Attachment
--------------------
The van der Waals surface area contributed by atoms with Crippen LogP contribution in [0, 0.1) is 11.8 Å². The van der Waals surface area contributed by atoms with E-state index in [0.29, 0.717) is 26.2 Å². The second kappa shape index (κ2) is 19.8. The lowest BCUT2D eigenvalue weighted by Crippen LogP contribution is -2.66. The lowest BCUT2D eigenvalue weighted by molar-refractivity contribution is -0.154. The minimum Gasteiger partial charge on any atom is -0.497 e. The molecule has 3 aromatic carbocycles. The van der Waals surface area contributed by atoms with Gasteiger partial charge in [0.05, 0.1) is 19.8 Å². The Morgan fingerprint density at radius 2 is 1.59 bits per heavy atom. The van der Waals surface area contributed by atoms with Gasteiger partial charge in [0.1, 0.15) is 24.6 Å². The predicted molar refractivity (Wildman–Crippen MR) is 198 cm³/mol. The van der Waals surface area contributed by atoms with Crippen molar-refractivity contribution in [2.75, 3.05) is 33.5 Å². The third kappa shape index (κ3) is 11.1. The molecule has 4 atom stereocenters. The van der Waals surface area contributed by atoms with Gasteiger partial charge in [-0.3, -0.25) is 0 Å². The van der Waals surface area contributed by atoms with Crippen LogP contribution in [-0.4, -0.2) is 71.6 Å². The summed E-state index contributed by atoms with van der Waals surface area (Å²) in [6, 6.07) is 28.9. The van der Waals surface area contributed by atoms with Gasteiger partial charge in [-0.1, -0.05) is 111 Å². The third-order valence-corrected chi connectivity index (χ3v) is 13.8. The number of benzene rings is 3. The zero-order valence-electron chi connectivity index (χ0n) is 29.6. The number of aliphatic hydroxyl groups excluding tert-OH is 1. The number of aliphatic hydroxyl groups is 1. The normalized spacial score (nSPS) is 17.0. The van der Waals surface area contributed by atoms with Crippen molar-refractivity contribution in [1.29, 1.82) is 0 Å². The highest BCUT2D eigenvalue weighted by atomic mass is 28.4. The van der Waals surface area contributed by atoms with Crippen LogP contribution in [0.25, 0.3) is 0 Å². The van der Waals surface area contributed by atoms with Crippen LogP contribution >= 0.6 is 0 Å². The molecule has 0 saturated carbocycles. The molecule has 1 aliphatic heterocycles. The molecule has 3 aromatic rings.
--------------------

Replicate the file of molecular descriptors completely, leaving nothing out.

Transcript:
The van der Waals surface area contributed by atoms with Crippen LogP contribution in [0, 0.1) is 11.8 Å². The van der Waals surface area contributed by atoms with E-state index in [0.29, 0.717) is 26.2 Å². The second kappa shape index (κ2) is 19.8. The lowest BCUT2D eigenvalue weighted by Crippen LogP contribution is -2.66. The lowest BCUT2D eigenvalue weighted by molar-refractivity contribution is -0.154. The minimum Gasteiger partial charge on any atom is -0.497 e. The molecule has 3 aromatic carbocycles. The van der Waals surface area contributed by atoms with Gasteiger partial charge in [0.05, 0.1) is 19.8 Å². The Morgan fingerprint density at radius 2 is 1.59 bits per heavy atom. The van der Waals surface area contributed by atoms with Gasteiger partial charge in [0.1, 0.15) is 24.6 Å². The predicted molar refractivity (Wildman–Crippen MR) is 198 cm³/mol. The van der Waals surface area contributed by atoms with Crippen molar-refractivity contribution in [2.75, 3.05) is 33.5 Å². The third kappa shape index (κ3) is 11.1. The molecule has 4 atom stereocenters. The van der Waals surface area contributed by atoms with Gasteiger partial charge in [-0.3, -0.25) is 0 Å². The van der Waals surface area contributed by atoms with Crippen LogP contribution in [-0.4, -0.2) is 71.6 Å². The summed E-state index contributed by atoms with van der Waals surface area (Å²) in [6, 6.07) is 28.9. The van der Waals surface area contributed by atoms with Gasteiger partial charge in [-0.1, -0.05) is 111 Å². The third-order valence-corrected chi connectivity index (χ3v) is 13.8. The number of benzene rings is 3. The zero-order valence-electron chi connectivity index (χ0n) is 29.6. The number of aliphatic hydroxyl groups excluding tert-OH is 1. The number of aliphatic hydroxyl groups is 1. The normalized spacial score (nSPS) is 17.0. The van der Waals surface area contributed by atoms with Crippen molar-refractivity contribution in [1.29, 1.82) is 0 Å². The highest BCUT2D eigenvalue weighted by atomic mass is 28.4. The van der Waals surface area contributed by atoms with Crippen LogP contribution in [0.25, 0.3) is 0 Å². The van der Waals surface area contributed by atoms with Crippen LogP contribution >= 0.6 is 0 Å². The molecule has 0 saturated carbocycles. The molecule has 1 aliphatic heterocycles. The molecule has 3 aromatic rings.